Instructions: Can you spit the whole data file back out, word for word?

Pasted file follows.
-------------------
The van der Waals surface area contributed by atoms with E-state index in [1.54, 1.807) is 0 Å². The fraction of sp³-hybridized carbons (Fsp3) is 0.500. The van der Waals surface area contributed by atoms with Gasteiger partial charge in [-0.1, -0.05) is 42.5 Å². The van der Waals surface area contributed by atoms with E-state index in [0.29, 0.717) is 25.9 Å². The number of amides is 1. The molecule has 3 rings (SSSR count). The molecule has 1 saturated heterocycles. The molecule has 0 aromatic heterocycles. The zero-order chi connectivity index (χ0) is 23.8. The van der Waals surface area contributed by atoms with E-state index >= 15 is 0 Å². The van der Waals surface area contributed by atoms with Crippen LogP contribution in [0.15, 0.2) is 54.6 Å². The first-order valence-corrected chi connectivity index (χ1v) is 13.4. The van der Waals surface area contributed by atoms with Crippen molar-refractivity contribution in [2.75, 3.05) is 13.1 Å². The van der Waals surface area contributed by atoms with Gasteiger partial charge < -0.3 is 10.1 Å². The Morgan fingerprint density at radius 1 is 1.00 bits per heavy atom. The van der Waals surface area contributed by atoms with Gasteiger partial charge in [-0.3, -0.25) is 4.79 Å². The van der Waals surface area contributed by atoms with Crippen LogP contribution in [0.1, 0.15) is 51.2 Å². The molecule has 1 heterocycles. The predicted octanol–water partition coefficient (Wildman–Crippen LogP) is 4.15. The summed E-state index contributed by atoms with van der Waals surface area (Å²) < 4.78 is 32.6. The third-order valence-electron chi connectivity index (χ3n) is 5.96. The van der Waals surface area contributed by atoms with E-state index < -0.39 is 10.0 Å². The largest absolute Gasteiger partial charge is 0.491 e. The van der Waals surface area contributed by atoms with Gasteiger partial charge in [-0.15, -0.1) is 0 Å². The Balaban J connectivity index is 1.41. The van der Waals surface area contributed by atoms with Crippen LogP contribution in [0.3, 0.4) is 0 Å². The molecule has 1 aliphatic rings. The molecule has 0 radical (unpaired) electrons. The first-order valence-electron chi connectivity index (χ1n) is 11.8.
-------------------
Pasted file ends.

The van der Waals surface area contributed by atoms with E-state index in [1.54, 1.807) is 0 Å². The fraction of sp³-hybridized carbons (Fsp3) is 0.500. The van der Waals surface area contributed by atoms with Gasteiger partial charge in [-0.1, -0.05) is 42.5 Å². The van der Waals surface area contributed by atoms with E-state index in [0.29, 0.717) is 25.9 Å². The number of amides is 1. The molecule has 3 rings (SSSR count). The molecule has 1 saturated heterocycles. The molecule has 0 aromatic heterocycles. The zero-order chi connectivity index (χ0) is 23.8. The van der Waals surface area contributed by atoms with E-state index >= 15 is 0 Å². The van der Waals surface area contributed by atoms with Crippen LogP contribution in [0.15, 0.2) is 54.6 Å². The first-order valence-corrected chi connectivity index (χ1v) is 13.4. The van der Waals surface area contributed by atoms with Crippen molar-refractivity contribution in [2.75, 3.05) is 13.1 Å². The van der Waals surface area contributed by atoms with Gasteiger partial charge < -0.3 is 10.1 Å². The Morgan fingerprint density at radius 1 is 1.00 bits per heavy atom. The van der Waals surface area contributed by atoms with Gasteiger partial charge in [-0.3, -0.25) is 4.79 Å². The van der Waals surface area contributed by atoms with Crippen LogP contribution in [0.1, 0.15) is 51.2 Å². The molecule has 1 heterocycles. The predicted octanol–water partition coefficient (Wildman–Crippen LogP) is 4.15. The summed E-state index contributed by atoms with van der Waals surface area (Å²) < 4.78 is 32.6. The third-order valence-electron chi connectivity index (χ3n) is 5.96. The van der Waals surface area contributed by atoms with E-state index < -0.39 is 10.0 Å². The largest absolute Gasteiger partial charge is 0.491 e. The van der Waals surface area contributed by atoms with Gasteiger partial charge in [-0.15, -0.1) is 0 Å². The Balaban J connectivity index is 1.41. The van der Waals surface area contributed by atoms with Crippen LogP contribution in [0.3, 0.4) is 0 Å². The molecule has 1 aliphatic rings. The molecule has 0 radical (unpaired) electrons. The first-order valence-electron chi connectivity index (χ1n) is 11.8.